Researchers identify gene involved
in autoimmune disease
have identified a gene that appears to be a critical factor in
autoimmune disease, according to a study published in the July
26 issue of Science. The research, performed by scientists at
the U.Va. and University of Vermont medical school and colleagues
at other universities, might provide a unique view of the molecular
defects underlying autoimmune disease.
disorder that occurs when an affected individuals
immune system launches attacks on its own tissue confusing
itself as a foreign invader.
It is responsible for various disorders such as multiple
sclerosis and rheumatoid arthritis.
molecular techniques to study the genetic material from autoimmune
disease-susceptible mice, scientists were able to identify a region
of the mouse chromosome, and subsequently a gene, that correlates
with autoimmune disease. The gene of interest encodes a protein
that functions as a receptor for histamine, a signaling molecule
involved in immune responses.
therapies for autoimmune disease, which merely suppress the affected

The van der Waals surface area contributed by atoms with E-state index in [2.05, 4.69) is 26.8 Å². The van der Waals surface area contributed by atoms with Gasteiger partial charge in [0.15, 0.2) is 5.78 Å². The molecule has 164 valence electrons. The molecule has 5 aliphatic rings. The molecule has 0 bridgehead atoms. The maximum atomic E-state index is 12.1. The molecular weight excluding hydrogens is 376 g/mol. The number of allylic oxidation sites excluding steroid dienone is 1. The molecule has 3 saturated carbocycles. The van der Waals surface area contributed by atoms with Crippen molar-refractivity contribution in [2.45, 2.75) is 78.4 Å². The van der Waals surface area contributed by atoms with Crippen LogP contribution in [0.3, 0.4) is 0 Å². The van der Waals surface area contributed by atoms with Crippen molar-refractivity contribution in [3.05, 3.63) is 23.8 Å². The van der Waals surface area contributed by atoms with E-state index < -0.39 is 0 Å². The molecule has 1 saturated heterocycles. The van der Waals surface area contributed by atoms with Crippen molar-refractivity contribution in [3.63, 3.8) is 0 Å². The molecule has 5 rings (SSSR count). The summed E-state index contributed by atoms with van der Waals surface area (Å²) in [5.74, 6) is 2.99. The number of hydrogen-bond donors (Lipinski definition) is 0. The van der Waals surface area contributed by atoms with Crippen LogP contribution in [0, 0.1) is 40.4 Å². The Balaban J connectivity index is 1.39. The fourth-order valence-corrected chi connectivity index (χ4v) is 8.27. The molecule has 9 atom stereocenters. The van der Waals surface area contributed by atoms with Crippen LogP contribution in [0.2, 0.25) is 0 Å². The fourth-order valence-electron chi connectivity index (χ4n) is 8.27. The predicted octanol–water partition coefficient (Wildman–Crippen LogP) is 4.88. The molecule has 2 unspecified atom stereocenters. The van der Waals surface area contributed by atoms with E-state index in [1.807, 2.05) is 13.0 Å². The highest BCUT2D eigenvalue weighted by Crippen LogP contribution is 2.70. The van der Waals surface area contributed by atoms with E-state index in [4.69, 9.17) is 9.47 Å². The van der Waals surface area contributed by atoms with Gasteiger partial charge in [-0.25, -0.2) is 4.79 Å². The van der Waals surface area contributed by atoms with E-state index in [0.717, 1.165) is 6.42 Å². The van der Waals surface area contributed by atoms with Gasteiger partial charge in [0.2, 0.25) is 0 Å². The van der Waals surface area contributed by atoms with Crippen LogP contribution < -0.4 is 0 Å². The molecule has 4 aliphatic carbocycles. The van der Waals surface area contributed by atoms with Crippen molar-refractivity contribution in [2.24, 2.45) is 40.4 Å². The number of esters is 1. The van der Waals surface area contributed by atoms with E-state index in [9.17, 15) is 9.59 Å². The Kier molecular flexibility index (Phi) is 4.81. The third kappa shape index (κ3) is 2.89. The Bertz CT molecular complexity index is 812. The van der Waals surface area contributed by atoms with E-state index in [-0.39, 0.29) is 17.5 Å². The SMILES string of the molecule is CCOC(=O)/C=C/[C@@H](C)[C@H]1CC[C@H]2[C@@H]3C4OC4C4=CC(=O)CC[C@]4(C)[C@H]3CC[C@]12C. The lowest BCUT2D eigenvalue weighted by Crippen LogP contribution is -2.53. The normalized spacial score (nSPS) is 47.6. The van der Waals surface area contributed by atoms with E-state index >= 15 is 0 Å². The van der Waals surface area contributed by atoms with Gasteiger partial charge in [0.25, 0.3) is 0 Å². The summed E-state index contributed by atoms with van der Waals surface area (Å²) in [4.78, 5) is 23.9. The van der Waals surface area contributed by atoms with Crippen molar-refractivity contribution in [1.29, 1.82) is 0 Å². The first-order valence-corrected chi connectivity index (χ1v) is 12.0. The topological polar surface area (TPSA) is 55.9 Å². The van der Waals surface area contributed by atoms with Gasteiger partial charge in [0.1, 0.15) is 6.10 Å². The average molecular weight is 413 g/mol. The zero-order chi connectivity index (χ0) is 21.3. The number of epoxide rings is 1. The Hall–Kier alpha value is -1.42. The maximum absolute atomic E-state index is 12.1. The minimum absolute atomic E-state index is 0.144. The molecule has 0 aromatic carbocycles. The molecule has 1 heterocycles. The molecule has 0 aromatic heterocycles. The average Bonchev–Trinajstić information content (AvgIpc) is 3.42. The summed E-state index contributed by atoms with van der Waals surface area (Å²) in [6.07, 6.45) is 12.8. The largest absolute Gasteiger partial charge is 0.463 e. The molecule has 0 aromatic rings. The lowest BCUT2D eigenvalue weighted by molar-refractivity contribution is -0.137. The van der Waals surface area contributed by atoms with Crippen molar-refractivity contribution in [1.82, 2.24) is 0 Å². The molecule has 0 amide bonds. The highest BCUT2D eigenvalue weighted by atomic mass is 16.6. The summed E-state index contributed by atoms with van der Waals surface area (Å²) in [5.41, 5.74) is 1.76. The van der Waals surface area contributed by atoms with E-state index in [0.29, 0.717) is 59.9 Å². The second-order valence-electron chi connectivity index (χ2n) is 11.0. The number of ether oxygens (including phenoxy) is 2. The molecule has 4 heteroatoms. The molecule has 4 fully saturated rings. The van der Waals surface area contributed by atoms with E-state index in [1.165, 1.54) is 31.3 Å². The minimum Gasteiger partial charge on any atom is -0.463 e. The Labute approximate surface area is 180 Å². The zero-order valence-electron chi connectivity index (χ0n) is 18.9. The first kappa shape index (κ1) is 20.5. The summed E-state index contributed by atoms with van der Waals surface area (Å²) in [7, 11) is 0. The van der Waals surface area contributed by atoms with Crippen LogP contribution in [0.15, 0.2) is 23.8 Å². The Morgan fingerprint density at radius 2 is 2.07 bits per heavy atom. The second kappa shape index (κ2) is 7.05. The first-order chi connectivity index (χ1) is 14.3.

individuals immune system, necessitate new and more specific
treatments, said Dr. Kenneth S. K. Tung, U.Va. professor of pathology
and co-investigator of the study.
a mouse model to study autoimmune disease will have a definite
impact on the understanding of human autoimmune disease, as genes
that cause disease in mice have been found to be concordant with
autoimmune causing genes in humans, Tung said. The
next progression of this study will be to understand the role
of the histamine receptor in autoimmune disease and, more importantly,
to determine whether a parallel set of events occurs in human
research presented in this study may prove significant not only
for the understanding of autoimmune disease but also for other
illnesses. Its becoming clear that the responses and
regulatory elements that cause autoimmune disease also apply to
the bodys response to cancer and tissue grafts. So if we
can understand how autoimmune disease is regulated, then you can
apply the same knowledge to prevent tissue graft rejection or
promote cancer immunity and improve vaccine effects, Tung